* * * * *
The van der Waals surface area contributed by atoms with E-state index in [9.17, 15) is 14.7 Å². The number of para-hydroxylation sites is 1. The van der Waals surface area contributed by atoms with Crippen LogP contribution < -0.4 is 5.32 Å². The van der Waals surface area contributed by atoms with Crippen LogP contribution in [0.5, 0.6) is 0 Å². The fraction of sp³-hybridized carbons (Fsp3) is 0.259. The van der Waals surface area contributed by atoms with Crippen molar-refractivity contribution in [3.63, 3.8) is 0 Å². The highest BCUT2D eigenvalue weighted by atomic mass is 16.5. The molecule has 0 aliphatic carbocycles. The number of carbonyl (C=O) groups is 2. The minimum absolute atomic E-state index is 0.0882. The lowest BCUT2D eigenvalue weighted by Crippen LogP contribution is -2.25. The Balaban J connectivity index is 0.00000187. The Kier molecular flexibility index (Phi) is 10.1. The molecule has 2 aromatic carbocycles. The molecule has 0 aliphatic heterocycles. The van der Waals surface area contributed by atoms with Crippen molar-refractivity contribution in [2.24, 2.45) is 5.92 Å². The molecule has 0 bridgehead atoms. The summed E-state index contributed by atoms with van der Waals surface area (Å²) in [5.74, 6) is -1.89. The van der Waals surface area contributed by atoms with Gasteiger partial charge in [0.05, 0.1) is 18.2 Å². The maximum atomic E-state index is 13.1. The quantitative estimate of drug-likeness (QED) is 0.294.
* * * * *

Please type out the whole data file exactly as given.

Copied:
The van der Waals surface area contributed by atoms with E-state index in [9.17, 15) is 14.7 Å². The number of para-hydroxylation sites is 1. The van der Waals surface area contributed by atoms with Crippen LogP contribution < -0.4 is 5.32 Å². The van der Waals surface area contributed by atoms with Crippen LogP contribution in [0.5, 0.6) is 0 Å². The fraction of sp³-hybridized carbons (Fsp3) is 0.259. The van der Waals surface area contributed by atoms with Crippen molar-refractivity contribution in [3.63, 3.8) is 0 Å². The highest BCUT2D eigenvalue weighted by atomic mass is 16.5. The molecule has 0 aliphatic carbocycles. The number of carbonyl (C=O) groups is 2. The minimum absolute atomic E-state index is 0.0882. The lowest BCUT2D eigenvalue weighted by Crippen LogP contribution is -2.25. The Balaban J connectivity index is 0.00000187. The Kier molecular flexibility index (Phi) is 10.1. The molecule has 2 aromatic carbocycles. The molecule has 0 aliphatic heterocycles. The van der Waals surface area contributed by atoms with Crippen molar-refractivity contribution in [2.24, 2.45) is 5.92 Å². The molecule has 0 bridgehead atoms. The summed E-state index contributed by atoms with van der Waals surface area (Å²) in [5.74, 6) is -1.89. The van der Waals surface area contributed by atoms with Gasteiger partial charge in [0.05, 0.1) is 18.2 Å². The maximum atomic E-state index is 13.1. The quantitative estimate of drug-likeness (QED) is 0.294.